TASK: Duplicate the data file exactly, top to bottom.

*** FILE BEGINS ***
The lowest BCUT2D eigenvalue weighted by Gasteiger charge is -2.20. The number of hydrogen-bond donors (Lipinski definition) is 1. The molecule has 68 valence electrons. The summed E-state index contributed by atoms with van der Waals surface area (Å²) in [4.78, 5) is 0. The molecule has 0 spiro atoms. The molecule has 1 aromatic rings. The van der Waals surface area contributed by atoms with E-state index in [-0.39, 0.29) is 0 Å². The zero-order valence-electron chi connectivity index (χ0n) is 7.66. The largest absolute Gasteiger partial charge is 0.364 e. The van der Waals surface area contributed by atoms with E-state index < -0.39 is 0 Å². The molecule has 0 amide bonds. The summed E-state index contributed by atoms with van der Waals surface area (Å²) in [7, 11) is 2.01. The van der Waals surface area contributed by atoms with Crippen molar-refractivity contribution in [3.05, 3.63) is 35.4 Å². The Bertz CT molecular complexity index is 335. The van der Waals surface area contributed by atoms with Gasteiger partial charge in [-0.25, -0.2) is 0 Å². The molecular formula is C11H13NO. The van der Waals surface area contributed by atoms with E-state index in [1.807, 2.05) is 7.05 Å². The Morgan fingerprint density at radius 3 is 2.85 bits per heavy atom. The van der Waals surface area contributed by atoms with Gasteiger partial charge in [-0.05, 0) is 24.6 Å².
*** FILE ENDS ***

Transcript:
The lowest BCUT2D eigenvalue weighted by Gasteiger charge is -2.20. The number of hydrogen-bond donors (Lipinski definition) is 1. The molecule has 68 valence electrons. The summed E-state index contributed by atoms with van der Waals surface area (Å²) in [4.78, 5) is 0. The molecule has 0 spiro atoms. The molecule has 1 aromatic rings. The van der Waals surface area contributed by atoms with E-state index in [-0.39, 0.29) is 0 Å². The zero-order valence-electron chi connectivity index (χ0n) is 7.66. The largest absolute Gasteiger partial charge is 0.364 e. The van der Waals surface area contributed by atoms with E-state index < -0.39 is 0 Å². The molecule has 0 amide bonds. The summed E-state index contributed by atoms with van der Waals surface area (Å²) in [7, 11) is 2.01. The van der Waals surface area contributed by atoms with Crippen molar-refractivity contribution in [3.05, 3.63) is 35.4 Å². The Bertz CT molecular complexity index is 335. The van der Waals surface area contributed by atoms with Gasteiger partial charge in [-0.25, -0.2) is 0 Å². The molecular formula is C11H13NO. The van der Waals surface area contributed by atoms with E-state index in [1.807, 2.05) is 7.05 Å². The Morgan fingerprint density at radius 3 is 2.85 bits per heavy atom. The van der Waals surface area contributed by atoms with Gasteiger partial charge in [-0.05, 0) is 24.6 Å².